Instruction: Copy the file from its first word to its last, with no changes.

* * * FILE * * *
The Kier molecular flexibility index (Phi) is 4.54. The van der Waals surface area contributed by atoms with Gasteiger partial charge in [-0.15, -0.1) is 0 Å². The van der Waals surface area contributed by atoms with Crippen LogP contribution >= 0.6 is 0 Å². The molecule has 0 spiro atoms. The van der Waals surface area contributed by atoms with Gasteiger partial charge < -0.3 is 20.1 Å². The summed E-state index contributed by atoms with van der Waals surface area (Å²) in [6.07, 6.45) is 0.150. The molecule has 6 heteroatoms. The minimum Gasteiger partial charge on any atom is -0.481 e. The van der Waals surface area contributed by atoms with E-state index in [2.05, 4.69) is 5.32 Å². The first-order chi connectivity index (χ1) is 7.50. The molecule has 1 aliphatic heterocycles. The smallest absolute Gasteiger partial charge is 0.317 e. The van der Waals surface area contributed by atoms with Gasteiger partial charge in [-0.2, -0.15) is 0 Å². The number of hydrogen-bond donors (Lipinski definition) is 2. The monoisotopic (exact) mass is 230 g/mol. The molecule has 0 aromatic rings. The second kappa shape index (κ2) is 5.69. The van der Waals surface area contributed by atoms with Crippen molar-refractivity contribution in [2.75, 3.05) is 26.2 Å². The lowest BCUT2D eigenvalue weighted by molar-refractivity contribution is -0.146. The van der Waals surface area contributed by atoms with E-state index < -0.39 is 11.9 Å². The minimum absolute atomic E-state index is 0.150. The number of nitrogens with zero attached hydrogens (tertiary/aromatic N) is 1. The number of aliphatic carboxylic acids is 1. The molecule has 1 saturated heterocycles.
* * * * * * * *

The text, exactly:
The Kier molecular flexibility index (Phi) is 4.54. The van der Waals surface area contributed by atoms with Gasteiger partial charge in [-0.15, -0.1) is 0 Å². The van der Waals surface area contributed by atoms with Crippen LogP contribution >= 0.6 is 0 Å². The molecule has 0 spiro atoms. The van der Waals surface area contributed by atoms with Gasteiger partial charge < -0.3 is 20.1 Å². The summed E-state index contributed by atoms with van der Waals surface area (Å²) in [6.07, 6.45) is 0.150. The molecule has 6 heteroatoms. The minimum Gasteiger partial charge on any atom is -0.481 e. The van der Waals surface area contributed by atoms with E-state index in [2.05, 4.69) is 5.32 Å². The first-order chi connectivity index (χ1) is 7.50. The molecule has 1 aliphatic heterocycles. The smallest absolute Gasteiger partial charge is 0.317 e. The van der Waals surface area contributed by atoms with Gasteiger partial charge in [-0.2, -0.15) is 0 Å². The number of hydrogen-bond donors (Lipinski definition) is 2. The monoisotopic (exact) mass is 230 g/mol. The molecule has 0 aromatic rings. The second kappa shape index (κ2) is 5.69. The van der Waals surface area contributed by atoms with Crippen molar-refractivity contribution in [2.75, 3.05) is 26.2 Å². The lowest BCUT2D eigenvalue weighted by molar-refractivity contribution is -0.146. The van der Waals surface area contributed by atoms with E-state index < -0.39 is 11.9 Å². The minimum absolute atomic E-state index is 0.150. The number of nitrogens with zero attached hydrogens (tertiary/aromatic N) is 1. The number of aliphatic carboxylic acids is 1. The molecule has 1 saturated heterocycles.